Economic hardship across the United States appears in many ways. Ashley Stimpson’s Sunday Long Read feature covers the plight of feral horses, some of which have been turned out by their owners and left to fend for themselves. As domesticated animals, horses are getting sick and injured trying to find the sustenance their humans once provided. Their increasing numbers are causing problems for surrounding communities: “But as the herds grew, grim stories appeared in local papers,” Stimpson writes. “Hungry horses chewing the siding off of houses, ripping up landscaping, and causing car accidents. In 2016, three stallions were found shot to death on a decommissioned strip mine in Johnson County, Kentucky.”

HOP was still a fledgling nonprofit in 2012 when Creamer learned about horses roaming old strip mines. Someone sent her an email with a picture of a horse “that looked like it had been set on fire.” The horse was located in Mingo County, the email said, could she help? When she wrote back asking for the owner’s name and the address, the person explained that the horse lived on the strip mine. Lots of them did, actually.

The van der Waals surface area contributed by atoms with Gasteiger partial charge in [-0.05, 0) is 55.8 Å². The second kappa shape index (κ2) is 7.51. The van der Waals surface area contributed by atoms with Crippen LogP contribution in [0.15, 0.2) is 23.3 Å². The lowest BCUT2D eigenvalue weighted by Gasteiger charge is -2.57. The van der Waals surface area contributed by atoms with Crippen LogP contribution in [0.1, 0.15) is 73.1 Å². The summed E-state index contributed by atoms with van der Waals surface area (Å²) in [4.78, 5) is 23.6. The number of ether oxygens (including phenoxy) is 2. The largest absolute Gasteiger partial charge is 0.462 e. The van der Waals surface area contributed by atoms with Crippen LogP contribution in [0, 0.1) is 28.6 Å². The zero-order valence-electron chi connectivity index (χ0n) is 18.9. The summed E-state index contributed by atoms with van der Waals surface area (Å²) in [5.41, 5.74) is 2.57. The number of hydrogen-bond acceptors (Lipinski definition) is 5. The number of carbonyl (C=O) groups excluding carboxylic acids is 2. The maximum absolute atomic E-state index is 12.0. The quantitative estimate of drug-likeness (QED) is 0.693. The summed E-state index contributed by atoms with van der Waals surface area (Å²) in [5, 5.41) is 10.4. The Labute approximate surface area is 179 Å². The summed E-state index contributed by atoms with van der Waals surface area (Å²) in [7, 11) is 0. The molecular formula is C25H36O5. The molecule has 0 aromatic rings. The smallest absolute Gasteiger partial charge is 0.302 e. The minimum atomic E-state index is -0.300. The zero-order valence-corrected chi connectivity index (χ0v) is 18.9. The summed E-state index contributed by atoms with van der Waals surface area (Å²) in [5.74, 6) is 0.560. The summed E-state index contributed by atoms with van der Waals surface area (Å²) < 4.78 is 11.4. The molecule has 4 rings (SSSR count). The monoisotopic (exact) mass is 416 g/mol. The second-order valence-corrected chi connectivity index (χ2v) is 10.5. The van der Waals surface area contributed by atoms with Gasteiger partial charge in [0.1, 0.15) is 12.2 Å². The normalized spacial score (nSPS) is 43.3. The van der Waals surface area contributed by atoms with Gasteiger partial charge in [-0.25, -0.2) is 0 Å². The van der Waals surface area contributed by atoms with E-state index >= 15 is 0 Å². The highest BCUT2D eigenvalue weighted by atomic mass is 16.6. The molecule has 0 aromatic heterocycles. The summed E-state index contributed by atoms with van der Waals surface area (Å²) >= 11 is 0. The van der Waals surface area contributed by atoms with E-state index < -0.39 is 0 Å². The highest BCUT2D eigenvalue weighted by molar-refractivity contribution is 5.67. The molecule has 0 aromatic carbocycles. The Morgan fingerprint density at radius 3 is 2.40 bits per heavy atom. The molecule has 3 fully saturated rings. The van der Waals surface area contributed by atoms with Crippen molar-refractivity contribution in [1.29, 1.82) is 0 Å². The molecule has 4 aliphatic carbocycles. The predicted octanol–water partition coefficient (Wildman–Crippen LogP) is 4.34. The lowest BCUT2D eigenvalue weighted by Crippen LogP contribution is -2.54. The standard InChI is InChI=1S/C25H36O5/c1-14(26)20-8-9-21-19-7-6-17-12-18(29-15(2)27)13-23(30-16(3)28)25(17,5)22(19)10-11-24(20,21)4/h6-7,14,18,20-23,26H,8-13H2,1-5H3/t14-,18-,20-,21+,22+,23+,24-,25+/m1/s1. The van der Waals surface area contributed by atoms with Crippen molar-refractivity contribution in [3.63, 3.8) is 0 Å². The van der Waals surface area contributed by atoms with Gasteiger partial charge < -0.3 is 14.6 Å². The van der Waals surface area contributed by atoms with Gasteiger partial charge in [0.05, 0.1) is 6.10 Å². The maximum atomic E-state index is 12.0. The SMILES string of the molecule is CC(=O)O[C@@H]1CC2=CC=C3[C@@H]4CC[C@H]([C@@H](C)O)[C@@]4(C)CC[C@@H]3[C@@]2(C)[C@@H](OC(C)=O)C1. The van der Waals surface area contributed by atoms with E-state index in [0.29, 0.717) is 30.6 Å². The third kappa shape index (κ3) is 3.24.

Even 12 years later, her eyes still get wide recalling this moment. She decided to go see for herself.

They were out there all right. Herds teeming with emaciated horses, some with hides marred by open wounds and lacerations, nosing for something to eat amid rocks and brush, breeding and in-breeding indiscriminately. Swarming local roadways to lick salt off the pavement. She knew even the healthy-looking horses were likely vitamin-deficient and full of worms. “They’re domestic animals. They are in no way designed to live out there,” she says.